The Hierarchy

Posted by ESC on March 04, 2002

In Reply to: The Hierarchy posted by Bruce Kahl on March 04, 2002

: : : : : : Anybody can tell me what is the quantitative measure of an ORDER OF MAGNITUDE? Or is there one?

: : : : : : Thanx in advance.

: : : : : I am under the probably mistaken impression that this term comes to us from astrophysics. Stars are classified by magnitude, I believe. Then again, I am attracting a growing reputation for defiantly choosing to labour under my false apprehensions, even once it's been conclusively proven to me that I am wrong.

: : : : Ten is the usual scale factor used for this, although I don't know if there's any justification for that. When I studied maths in the 60s the professor who taught astrophysics seemed to keep numbers on a very loose rein. His order of magnitude was anything from 10 to any big number you like.

: : : : By the way, this was in England and he was what we know as a professor, i.e. up at the top of his particular learning tree (and in his case occasionally out of it), not a common or garden lecturer. Do US universities call what we call lecturers professors? I get that impression from the media. If so what are what we call professors called in the US?

: : : It has been a long time, but in my recollection, here in the US, students at least, don't make a distinction between lecturers and professors. Academics probably make those distictions and more. We also refer to a single class in a subject as a course, while in the UK I believe a course is a series of classes.

: : Yes, that's right. My day job includes providing the software for Sheffield Hallam Univ's online teaching. The software is American and all the groupings of teaching material in it, what we in the UK would call units or modules, are called courses. Quite confusing for the students, who only know course to mean degree course. The teaching staff get cross too as the software insists on calling them instructors when they like to be called lecturers, or even professors. Over here instructors are people who teach you to drive or swim - university academics see themselves as a cut above that.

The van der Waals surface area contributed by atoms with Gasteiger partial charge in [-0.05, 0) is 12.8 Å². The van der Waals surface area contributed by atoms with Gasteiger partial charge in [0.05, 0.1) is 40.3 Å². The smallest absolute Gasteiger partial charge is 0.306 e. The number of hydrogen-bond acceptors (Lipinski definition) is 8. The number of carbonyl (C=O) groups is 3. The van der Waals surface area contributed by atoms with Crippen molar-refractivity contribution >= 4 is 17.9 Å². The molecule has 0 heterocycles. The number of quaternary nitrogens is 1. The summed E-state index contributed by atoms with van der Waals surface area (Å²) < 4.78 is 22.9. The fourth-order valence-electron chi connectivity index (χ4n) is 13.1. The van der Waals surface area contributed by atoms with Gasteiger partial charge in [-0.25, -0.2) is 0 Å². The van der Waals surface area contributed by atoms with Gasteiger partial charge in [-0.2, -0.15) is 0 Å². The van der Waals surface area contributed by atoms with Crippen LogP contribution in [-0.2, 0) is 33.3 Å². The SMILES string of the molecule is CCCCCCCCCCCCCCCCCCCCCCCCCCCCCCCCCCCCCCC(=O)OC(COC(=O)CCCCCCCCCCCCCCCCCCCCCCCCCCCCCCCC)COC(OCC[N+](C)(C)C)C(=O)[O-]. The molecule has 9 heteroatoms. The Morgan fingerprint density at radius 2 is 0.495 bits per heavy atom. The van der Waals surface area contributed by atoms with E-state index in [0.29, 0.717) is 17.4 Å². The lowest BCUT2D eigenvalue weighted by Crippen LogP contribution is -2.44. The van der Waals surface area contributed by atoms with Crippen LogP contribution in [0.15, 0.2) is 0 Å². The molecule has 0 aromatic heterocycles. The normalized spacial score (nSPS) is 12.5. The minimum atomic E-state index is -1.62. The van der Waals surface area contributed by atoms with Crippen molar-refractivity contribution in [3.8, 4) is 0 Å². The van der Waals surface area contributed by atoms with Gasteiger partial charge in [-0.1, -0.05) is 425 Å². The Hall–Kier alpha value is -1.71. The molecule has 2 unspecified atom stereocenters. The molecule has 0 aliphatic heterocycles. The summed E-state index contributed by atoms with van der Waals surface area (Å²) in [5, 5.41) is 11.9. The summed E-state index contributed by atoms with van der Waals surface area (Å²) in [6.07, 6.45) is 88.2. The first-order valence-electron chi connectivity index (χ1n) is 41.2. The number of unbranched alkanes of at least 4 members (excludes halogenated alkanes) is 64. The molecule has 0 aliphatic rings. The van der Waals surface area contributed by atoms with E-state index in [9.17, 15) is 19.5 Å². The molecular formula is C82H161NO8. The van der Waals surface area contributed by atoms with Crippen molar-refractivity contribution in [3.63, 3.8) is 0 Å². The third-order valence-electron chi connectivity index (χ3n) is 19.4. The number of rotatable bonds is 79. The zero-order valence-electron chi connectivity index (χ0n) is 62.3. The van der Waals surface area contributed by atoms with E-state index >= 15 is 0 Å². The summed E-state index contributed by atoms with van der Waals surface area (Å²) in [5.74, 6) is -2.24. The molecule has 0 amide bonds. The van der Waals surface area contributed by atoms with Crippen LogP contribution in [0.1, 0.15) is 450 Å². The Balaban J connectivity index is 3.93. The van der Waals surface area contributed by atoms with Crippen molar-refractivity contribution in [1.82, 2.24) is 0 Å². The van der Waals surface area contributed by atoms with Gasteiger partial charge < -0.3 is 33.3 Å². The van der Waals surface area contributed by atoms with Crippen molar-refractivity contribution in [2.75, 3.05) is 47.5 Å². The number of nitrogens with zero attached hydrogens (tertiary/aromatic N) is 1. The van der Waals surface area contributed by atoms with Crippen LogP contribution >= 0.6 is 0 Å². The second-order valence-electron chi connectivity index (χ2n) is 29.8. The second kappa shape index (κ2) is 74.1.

: Having cleansed my fingers of any remaining molecules of chalk dust I present the pyramid of American educational career opportunities:

: Regular Faculty:
: Professor, Associate Professor, Assistant Professor, Instructor

: Library Faculty:
: Librarian, Associate Librarian, Assistant Librarian, Affiliate Librarian

: Auxiliary Faculty:
: Research Professor, Research Associate Professor, Research Assistant Professor, Research Instructor
: Clinical Professor, Clinical Associate Professor, Clinical Assistant Professor, Clinical Instructor
: Lecturer Professor, Lecturer Associate Professor, Lecturer Assistant Professor, Lecturer Instructor
: Adjunct Professor, Adjunct Associate Professor, Adjunct Assistant Professor, Adjunct Instructor, Visiting Professor,
: Adjunct Librarian, Adjunct Associate Librarian, Adjunct Assistant Librarian, Adjunct Affiliate Librarian
: Visiting Professor, Visiting Associate Professor, Visiting Assistant Professor, Visiting Instructor

It's a jungle out there. In my previous post, the term "lecturer" was used. Here (thanks to a librarian acquaintance) is what the World Book Encylopedia says about faculty at American Universities and Colleges:

"Each Department(in a C or U) has a chairman who is usually a professor. Under the chairman are other professors, associate professors, assistant professors and instructors. Some departments also have teaching fellows or research fellows
These are graduate students who teach or do research part time."